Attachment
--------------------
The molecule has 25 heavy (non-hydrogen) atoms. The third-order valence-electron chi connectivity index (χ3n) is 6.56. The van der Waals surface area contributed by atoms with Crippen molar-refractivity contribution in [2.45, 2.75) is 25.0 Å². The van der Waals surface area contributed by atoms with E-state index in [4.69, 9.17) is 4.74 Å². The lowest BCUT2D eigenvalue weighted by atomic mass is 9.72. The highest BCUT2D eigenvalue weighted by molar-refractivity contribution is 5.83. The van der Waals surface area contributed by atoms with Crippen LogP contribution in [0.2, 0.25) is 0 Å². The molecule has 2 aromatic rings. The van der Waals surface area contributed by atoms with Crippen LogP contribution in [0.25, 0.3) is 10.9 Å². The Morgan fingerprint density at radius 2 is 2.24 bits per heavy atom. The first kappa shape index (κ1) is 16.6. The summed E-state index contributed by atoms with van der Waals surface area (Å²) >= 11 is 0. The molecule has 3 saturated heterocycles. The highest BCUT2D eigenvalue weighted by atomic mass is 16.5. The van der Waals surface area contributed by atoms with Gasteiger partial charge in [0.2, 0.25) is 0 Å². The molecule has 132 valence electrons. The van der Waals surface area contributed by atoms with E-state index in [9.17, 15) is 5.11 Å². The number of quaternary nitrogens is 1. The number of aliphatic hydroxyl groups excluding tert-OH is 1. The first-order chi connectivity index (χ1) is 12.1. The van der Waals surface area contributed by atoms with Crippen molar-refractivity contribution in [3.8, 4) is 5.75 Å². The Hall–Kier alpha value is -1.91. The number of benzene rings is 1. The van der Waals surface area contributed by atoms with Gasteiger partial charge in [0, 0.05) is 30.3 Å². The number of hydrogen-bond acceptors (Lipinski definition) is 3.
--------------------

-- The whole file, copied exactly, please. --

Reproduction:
The molecule has 25 heavy (non-hydrogen) atoms. The third-order valence-electron chi connectivity index (χ3n) is 6.56. The van der Waals surface area contributed by atoms with Crippen molar-refractivity contribution in [2.45, 2.75) is 25.0 Å². The van der Waals surface area contributed by atoms with E-state index in [4.69, 9.17) is 4.74 Å². The lowest BCUT2D eigenvalue weighted by atomic mass is 9.72. The highest BCUT2D eigenvalue weighted by molar-refractivity contribution is 5.83. The van der Waals surface area contributed by atoms with Crippen LogP contribution in [0.2, 0.25) is 0 Å². The molecule has 2 aromatic rings. The van der Waals surface area contributed by atoms with Crippen LogP contribution in [0.25, 0.3) is 10.9 Å². The Morgan fingerprint density at radius 2 is 2.24 bits per heavy atom. The first kappa shape index (κ1) is 16.6. The summed E-state index contributed by atoms with van der Waals surface area (Å²) >= 11 is 0. The molecule has 3 saturated heterocycles. The highest BCUT2D eigenvalue weighted by atomic mass is 16.5. The van der Waals surface area contributed by atoms with Gasteiger partial charge in [0.2, 0.25) is 0 Å². The molecule has 132 valence electrons. The van der Waals surface area contributed by atoms with E-state index in [9.17, 15) is 5.11 Å². The number of quaternary nitrogens is 1. The number of aliphatic hydroxyl groups excluding tert-OH is 1. The first-order chi connectivity index (χ1) is 12.1. The van der Waals surface area contributed by atoms with Crippen molar-refractivity contribution in [3.8, 4) is 5.75 Å². The Hall–Kier alpha value is -1.91. The number of benzene rings is 1. The van der Waals surface area contributed by atoms with Gasteiger partial charge in [0, 0.05) is 30.3 Å². The number of hydrogen-bond acceptors (Lipinski definition) is 3.